Tuesday, January 11, 2011

Wagering Malthusians Continue to Lose

via Carpe Diem:

(Wikipedia on the original Julian Simon-Paul Ehrlich wager.)


The Finite World of Paul Krugman's Thinking

Paul Krugman claims that the commodity markets are telling us that we're living in an Ehrlich-like finite world of resource scarcitywhere "the rapid growth of emerging economies is placing pressure on limited supplies of raw materials, pushing up their prices."

Don Boudreaux responds:

"It’s not true that vigorous economic growth necessarily makes resources more scarce. In fact, history shows that, because of human ingenuity, the opposite is not only possible but prevalent. Since the dawn of the industrial revolution in the mid-18th century, available supplies of coal, petroleum, iron ore, and most other resources have increased significantly – and, as a result, their real prices have fallen."

#3 A New Bet ?

Don Boudreaux proposes the following wager to Professor DeLong:

"Let’s make a bet very much like the famous bet that Julian Simon and Paul Ehrlich made in September 1980. Because of inflation, I propose that the wager be larger than the Simon-Ehrlich amount. How about $2,500? And I offer to you terms similar to those that Julian offered to Ehrlich. Like Ehrlich, you can choose whichever bundle of five or more raw materials you like, and choose which (professionally respected) means to be employed for adjusting nominal prices for inflation.

The bet will be for a duration of at least ten years, but no longer than 15 years. (You choose.) If I win (fat chance, I know, given the pinto beans I have for brains) you will contribute $2,500 (tax-deductible!) to the Department of Economics at George Mason University. If – er, when – you win, I’ll mail you a check for $2,500. Shall we wager?!"

But I like best how Mark Perry sums it up here:

[T]he bigger Simonesque lesson is clear: the "ultimate resource," i.e. the human mind, human capital, human ingenuity, and human innovation, are infinitely abundant, and will meet, address and overcome any scarcity in natural resources. The bottom line as I understand Julian Simon is this: we'll never run out of the ultimate resource. And that is why limited or finite supplies of natural resources have never, and will never, result in any significant binding constraints or limits on human progress, economic growth, or the continual increases in our standard of living, wealth and abundance.

Julian Simon himself:

"Untruth is the ugliest and most dangerous pollution that humans face today. It is just about the only pollution that cannot somehow be transformed into a product of value.” (Ultimate Resource 2, pg 527)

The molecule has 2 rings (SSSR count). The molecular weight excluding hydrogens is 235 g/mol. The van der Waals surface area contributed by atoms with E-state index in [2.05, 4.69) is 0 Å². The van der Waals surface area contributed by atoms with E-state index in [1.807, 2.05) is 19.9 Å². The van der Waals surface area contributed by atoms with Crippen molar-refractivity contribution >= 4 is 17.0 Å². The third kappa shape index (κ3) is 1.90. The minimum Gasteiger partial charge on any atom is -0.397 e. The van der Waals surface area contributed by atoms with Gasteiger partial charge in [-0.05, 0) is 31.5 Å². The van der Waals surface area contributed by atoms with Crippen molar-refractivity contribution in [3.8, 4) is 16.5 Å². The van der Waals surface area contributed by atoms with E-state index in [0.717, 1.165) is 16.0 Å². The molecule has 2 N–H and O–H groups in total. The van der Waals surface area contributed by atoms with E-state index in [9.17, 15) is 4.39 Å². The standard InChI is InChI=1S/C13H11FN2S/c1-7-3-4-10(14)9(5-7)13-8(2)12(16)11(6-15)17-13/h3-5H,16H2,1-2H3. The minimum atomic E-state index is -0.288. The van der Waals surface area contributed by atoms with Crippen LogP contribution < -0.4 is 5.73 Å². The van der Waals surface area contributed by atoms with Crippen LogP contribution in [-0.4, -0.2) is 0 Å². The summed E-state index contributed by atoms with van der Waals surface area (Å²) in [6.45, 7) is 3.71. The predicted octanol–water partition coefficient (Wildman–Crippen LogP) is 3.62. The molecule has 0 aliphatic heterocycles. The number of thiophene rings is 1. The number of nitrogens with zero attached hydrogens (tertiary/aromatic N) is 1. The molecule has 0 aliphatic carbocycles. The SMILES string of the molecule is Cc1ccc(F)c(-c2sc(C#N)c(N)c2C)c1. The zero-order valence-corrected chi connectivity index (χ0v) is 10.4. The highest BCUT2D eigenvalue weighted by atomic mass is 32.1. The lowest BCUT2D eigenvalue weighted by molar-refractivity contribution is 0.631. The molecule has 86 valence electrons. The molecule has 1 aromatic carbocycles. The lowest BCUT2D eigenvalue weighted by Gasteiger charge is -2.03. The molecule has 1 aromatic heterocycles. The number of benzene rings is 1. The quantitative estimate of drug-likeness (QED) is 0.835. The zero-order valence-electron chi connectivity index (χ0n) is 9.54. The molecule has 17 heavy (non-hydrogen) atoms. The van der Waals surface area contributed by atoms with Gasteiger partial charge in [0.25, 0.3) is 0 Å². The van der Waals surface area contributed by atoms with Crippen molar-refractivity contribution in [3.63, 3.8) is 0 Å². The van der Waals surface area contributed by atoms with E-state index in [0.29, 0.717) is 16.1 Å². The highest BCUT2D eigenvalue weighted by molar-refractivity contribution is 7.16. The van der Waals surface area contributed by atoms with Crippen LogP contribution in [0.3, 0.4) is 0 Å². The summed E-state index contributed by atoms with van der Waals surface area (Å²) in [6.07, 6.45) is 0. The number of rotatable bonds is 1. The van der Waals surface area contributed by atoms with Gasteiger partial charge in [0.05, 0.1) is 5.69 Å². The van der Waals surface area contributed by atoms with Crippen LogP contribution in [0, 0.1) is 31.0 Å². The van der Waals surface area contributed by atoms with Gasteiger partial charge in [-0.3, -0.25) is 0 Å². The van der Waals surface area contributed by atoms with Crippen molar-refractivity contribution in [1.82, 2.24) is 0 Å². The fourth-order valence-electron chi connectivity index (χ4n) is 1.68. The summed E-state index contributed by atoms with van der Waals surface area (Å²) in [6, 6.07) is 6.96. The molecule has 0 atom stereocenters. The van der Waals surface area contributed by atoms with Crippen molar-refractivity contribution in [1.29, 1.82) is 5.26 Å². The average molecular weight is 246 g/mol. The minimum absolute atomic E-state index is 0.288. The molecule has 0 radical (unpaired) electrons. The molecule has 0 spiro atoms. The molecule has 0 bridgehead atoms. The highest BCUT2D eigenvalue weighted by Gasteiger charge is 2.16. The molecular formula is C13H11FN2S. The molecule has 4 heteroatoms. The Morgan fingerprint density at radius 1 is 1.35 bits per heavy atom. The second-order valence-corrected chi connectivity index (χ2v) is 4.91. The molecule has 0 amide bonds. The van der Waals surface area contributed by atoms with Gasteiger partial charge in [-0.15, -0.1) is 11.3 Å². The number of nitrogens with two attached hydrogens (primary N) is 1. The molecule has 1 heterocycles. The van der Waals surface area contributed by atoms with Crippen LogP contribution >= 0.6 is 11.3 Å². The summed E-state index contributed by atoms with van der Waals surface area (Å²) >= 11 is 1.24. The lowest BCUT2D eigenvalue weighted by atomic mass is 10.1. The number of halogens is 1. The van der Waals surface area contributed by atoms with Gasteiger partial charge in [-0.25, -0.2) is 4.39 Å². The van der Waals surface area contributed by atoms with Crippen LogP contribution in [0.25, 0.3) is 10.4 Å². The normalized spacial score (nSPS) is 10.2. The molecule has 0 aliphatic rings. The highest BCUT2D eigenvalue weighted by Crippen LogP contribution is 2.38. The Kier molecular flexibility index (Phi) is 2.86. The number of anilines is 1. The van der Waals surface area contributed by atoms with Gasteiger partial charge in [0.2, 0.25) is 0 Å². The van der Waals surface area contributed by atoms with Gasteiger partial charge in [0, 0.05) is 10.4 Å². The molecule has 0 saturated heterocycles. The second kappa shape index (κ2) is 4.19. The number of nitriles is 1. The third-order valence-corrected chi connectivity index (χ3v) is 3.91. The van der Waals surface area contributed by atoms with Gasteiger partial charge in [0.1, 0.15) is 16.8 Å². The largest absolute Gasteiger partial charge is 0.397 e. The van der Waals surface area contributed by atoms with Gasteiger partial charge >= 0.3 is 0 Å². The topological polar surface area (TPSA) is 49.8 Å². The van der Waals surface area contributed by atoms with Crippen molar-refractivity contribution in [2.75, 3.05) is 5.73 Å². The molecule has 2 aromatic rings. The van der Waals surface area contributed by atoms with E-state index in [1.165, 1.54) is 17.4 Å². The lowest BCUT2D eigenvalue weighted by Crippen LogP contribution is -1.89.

“The common assertions that resources are growing more scarce, that environmental conditions are worsening and that the poor suffer from economic freedom are the gravest danger to the poor and the environment.” (Ultimate Resource 2, xxxvii)

Or as I summed it up in a previous post on Simon:

The finiteness of any specific physical resource is made irrelevant by the presence of the ultimate resource: human ingenuity unleashed in a free society.



garret seinen said...

Nice post Beth. Julian Simon's thoughts will always resonate with thoughtful people. Consider the shear volume of raw materials that went into making the first computers and televisions compared to today. We now us little bits of metal with some plastic ans some sand instead of many pounds of copper wire and fragile vacuum tubes.

As Mr Simon said 'we are living on a ball of resources 8000 miles thick and nothing disappears. It is all still there for us to use again

The only regrettable thing - Mr Krugman and his ilk don't seem to be a diminishing resource.

HaynesBE said...

Thanks Garret.

You may enjoy this article on Krugman: Krugman’s Posthumous Nobel

garret seinen said...

You are perceptive Beth. i did enjoy Mr Luskin's evaluation. Mr Krugman is the person who took economic training and, because he couldn't sell economic advice, carried a newspaper over the cliff of irrelevance.

As an aside, and I don't know if i can fully express what I'm thinking in a post it note, we seldom consider just how important individuals are in furthering some idea. Be it Ayn Rand or a Paul Krugman they are single individuals and their ideas only go as far as the followers will carry them. In the case of Ayn Rand every step traveled with her ideas makes the task easier. In the case of a Krugman, the ideas become ever more difficult to carry further. Hence each may gain their just reward - Ayn Rand moving mountains and Krugman not even fit to line birdcages.